As the attractiveness of gold as an asset class becomes increasingly under the spotlight, investment managers discuss the global outlook for gold in 2023.
Prospects for gold investors look positive as they grasp the yellow metal's safe-haven status at a time of geopolitical worries and economic uncertainties, so figures in the sector say. But gold hasn't been a sure-fire inflation hedge, based on recent price data.
The near-term outlook for gold remains favourable, relative to many other asset classes for a UK-based investor, David Jane, multi asset manager at Premier Miton Investors, has said. According to the multi asset manager, gold had a good year in 2022 relative to other asset classes particularly when measured in sterling. However,, when priced in dollars its annual performance for 2022 was flat. “Clearly it worked as a store of value, but as an inflation hedge it was arguably disappointing,” Jane said in a note.
Gold is an inflation hedge in that it can hold its value over the very long term in real terms. However, in the short term it can diverge greatly. This makes it inefficient as a means of protecting portfolios against inflation when used in isolation, Jane continued. There's also a currency angle to watch: if the US continues down the tightening path and successfully gets inflation under control, sterling may weaken and therefore, gold in sterling terms may perform well, he said.
This news service examined a number of commentaries about gold from the wealth management world after what had been a bad year for stock and bond investors in 2022, compounded by inflation rising to the sort of double-digit amounts not seen since the 70s snd 80s. With central banks raising rates – but still not above inflation rate levels – rates are still negative in real terms, which is painful for those who hold cash. In this sort of environment, gold can remind investors why it matters.
Some industry figures think that 2023 is set fair for gold.
Ross Norman, CEO at Metals Daily, said in a social media post on LinkedIn: “We see 2023 being a ‘goldilocks’ year for gold … not too hot and not too cold. Central to understanding gold will be movements in the US dollar – and we’re mildly bearish about the dollar, given that we are more sanguine than most about expectations of a serious recession. By extension, as the macro improves, so should gold. After two static years, we expect gold to perform positively as headwinds turn into tailwinds, with the possibility of seeing a triple-top all-time high. That’s to say we see scope for gains, but not outrageously so,” he continued. The top three drivers for the gold price in 2023 are the dollar, interest rates and Asian demand."
Mumbai-based Metal Focus principal consultant Chirag Sheth also believes that the global gold market demand will be fairly robust in 2023, compared with 2022.
Like other analysts, he said at a conference organised by the Malaysia Gold Association this month that demand from China is expected to grow, following the reopening of the country’s economic activities this year. Demand in India will also continue to grow, he added. Nevertheless, he believes that the price of gold will continue to be volatile throughout the year due to geopolitical tensions and global inflation rates.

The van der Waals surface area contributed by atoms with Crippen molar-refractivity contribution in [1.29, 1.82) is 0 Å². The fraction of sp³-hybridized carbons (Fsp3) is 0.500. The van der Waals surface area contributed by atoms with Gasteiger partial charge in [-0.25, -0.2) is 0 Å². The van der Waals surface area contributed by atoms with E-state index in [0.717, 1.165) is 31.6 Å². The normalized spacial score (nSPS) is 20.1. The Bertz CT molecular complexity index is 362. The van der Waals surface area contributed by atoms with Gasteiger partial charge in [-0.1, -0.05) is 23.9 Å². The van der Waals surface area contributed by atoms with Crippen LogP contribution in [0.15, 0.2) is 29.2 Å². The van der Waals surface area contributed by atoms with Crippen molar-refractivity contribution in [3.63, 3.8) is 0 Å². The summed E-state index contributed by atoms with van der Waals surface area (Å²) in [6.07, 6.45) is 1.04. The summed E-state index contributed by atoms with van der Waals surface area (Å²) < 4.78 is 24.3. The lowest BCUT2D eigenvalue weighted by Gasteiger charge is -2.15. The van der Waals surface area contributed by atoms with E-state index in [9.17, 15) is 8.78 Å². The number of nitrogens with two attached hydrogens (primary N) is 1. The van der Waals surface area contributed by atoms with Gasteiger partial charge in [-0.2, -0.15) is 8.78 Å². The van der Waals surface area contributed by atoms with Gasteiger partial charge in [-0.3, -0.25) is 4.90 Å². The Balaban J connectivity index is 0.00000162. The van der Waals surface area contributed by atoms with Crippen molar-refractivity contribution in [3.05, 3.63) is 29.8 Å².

According to Finbold, the value of gold is continuing to surge to unprecedented heights, despite facing economic headwinds while retaining its status as the ultimate store of wealth. The growth has resulted in gold controlling a significant market cap compared with selected banking entities.
Data acquired and calculated by Finbold this month indicate that gold accounts for a market capitalisation of $12.34 trillion. The valuation is at least six times more compared with the combined market cap of $2.03 trillion controlled by the world's 10 largest banks, the firm said in a statement.
According to the firm’s research report, gold's significant market capitalisation complements the asset's historical status as a safe haven for investors seeking to protect their wealth against economic and political uncertainties. Notably, the reputation has been put to the test over the past year as the global economy continues to face uncertainty arising from inflation, interest rate hikes, and the lingering threat of recession, it added.
Looking ahead, the firm believes that gold is likely to sustain its significant market cap as banking stocks continue to face volatility from the declining economic conditions.
Premier Miton Investors' Jane thinks that it is more likely that the Fed will pause too early and inflation will remain higher for longer, with real rates still too low. If that occurs, then gold may perform well in dollar terms and its performance in sterling will be a function of how successful the UK is at getting its own inflation under control.
Therefore, he thinks that the near-term outlook for gold remains favourable, relative to many other asset classes for a UK-based investor. From a portfolio management perspective, gold, like other real assets, may play an increasing role in coming years, he added. Premier Miton Investors has a material investment position in gold and other commodities.
“With global government debt now at unprecedented levels, the only practical way of reducing it is inflation and negative real interest rates. In such an environment gold and other commodities may be amongst the more attractive asset classes, even though many multi asset managers do not even consider them currently,” Jane said.